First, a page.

Over the last few years, I have grown endlessly frustrated with Chrome’s resource management, especially on MacOS. Admittedly, I open too many tabs, but I’d wager that a lot of you do, too. With Chrome, my computer crawls to complete unusability multiple times a day. After one too many times of having to go into Activity Monitor to find that one single Chrome tab is using several gigs of RAM, I decided enough was enough.

I switched to Opera, a browser I had previously thought was only for contrarians.

This, after previous dalliances with Safari and Firefox left me frustrated. Chrome has a built-in advantage, because web developers optimize their pages for the most popular browser (Chrome!). And so as Chrome gets more popular, its compatibility continues to get better while Safari’s and Firefox’s would suffer (at least in theory). Safari uses an engine known as WebKit and Firefox uses Gecko, while Chrome is built on an engine called Blink, which is used in all Chromium-based browsers (Chromium is a fully featured, open source browser that served as the backbone for Chrome).

Safari manages resources well but didn’t work great with a lot of streaming video. More importantly, Safari doesn’t use favicons (the tiny icons on the tab that tell you what site you’re on), which, can I just say, is a WILD design decision and a complete deal breaker for anyone who opens a lot of tabs. I found Firefox to be slow and ran into compatibility issues as well—this experiment was over a year ago so I don’t remember the specifics, but I didn’t love it. I spent only a couple hours with the upstart Vivaldi browser before getting frustrated with its non-Chrome-ness.

After several months of using Opera, most of my web browsing problems have been solved. Wednesday, Opera released a new version of its browser, called “Reborn,” which adds in-browser WhatsApp, Facebook, and Telegram messaging. For now, this feature is just a gimmick to me: The real appeal of Opera is that it is essentially Chrome but with a better, less disastrous and less time consuming mechanism of failure.

Because Opera is also based on Blink, I almost never run into a website, plugin, script, or video that doesn’t work flawlessly on it. In fact, Opera works almost exactly like Chrome, except without the resource hogging that makes me want to throw my computer against a brick wall.

This is exactly the point, according to Opera spokesperson Jan Standal: “What we’re doing is an optimized version of Chrome,” he said. “Web developers optimize most for the browser with the biggest market share, which happens to be Chrome. We benefit from the work of that optimization.”

Why I can’t use Chrome anymore

One of the original draws of Chrome was that it handles each tab as a separate process. This means that if one tab crashes, it doesn’t crash the whole browser. This innovation—once the selling point of the browser—is one of the reasons why Chrome is a nightmare to use today. As we started running powerful applications within tabs and as websites became bloated with autoplaying videos, tracking scripts, and ads, each individual tab we open has the potential to be a resource hog. That’s how you end up with a couple tabs using multiple gigs of RAM. Though I’ve tried extensions like the Great Suspender and OneTab, these never felt like full solutions and neither did much to help my problem.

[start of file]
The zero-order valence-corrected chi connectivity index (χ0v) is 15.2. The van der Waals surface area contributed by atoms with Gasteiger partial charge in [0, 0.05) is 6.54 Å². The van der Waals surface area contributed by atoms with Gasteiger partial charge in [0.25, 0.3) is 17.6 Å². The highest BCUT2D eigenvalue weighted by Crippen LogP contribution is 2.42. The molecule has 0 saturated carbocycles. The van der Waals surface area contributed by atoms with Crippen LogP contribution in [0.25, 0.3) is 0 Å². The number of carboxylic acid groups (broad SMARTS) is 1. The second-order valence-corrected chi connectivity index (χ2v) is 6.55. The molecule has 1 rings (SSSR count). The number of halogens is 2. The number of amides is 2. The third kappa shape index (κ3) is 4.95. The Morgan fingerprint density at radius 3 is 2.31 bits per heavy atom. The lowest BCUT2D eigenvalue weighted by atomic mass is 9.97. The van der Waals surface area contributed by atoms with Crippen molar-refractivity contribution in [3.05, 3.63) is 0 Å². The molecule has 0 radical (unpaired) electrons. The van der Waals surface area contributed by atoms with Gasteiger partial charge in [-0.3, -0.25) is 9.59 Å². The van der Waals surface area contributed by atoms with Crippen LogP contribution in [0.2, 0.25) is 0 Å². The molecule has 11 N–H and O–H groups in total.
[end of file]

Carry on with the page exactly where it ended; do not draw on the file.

Google has tried to rein in resource-hogging tabs, but in my experience on MacOS, new versions of Chrome haven’t solved the problem. . .

Continue reading.

Written by LeisureGuy

15 May 2017 at 4:20 pm

Posted in Software, Technology

Comey’s Testimony on Huma Abedin Forwarding Emails Was Inaccurate

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Peter Elkind reports in ProPublica:

FBI director James Comey generated national headlines last week with his dramatic testimony to the Senate Judiciary Committee, explaining his “incredibly painful” decision to go public about the Hillary Clinton emails found on Anthony Weiner’s laptop.

Perhaps Comey’s most surprising revelation was that Huma Abedin — Weiner’s wife and a top Clinton deputy — had made “a regular practice” of forwarding “hundreds and thousands” of Clinton messages to her husband, “some of which contain classified information.” Comey testified that Abedin had done this so that the disgraced former congressman could print them out for her boss. (Weiner’s laptop was seized after he came under criminal investigation for sex crimes, following a media report about his online relationship with a teenager.)

The New York Post plastered its story on the front page with a photo of an underwear-clad Weiner and the headline: “HARD COPY: Huma sent Weiner classified Hillary emails to print out.” The Daily News went with a similar front-page screamer: “HUMA ERROR: Sent classified emails to sext maniac Weiner.”

The problem: Much of what Comey said about this was inaccurate. Now the FBI is trying to figure out what to do about it.

FBI officials have privately acknowledged that Comey misstated what Abedin did and what the FBI investigators found. On Monday, the FBI was said to be preparing to correct the record by sending a letter to Congress later this week. But that plan now appears on hold, with the bureau undecided about what to do.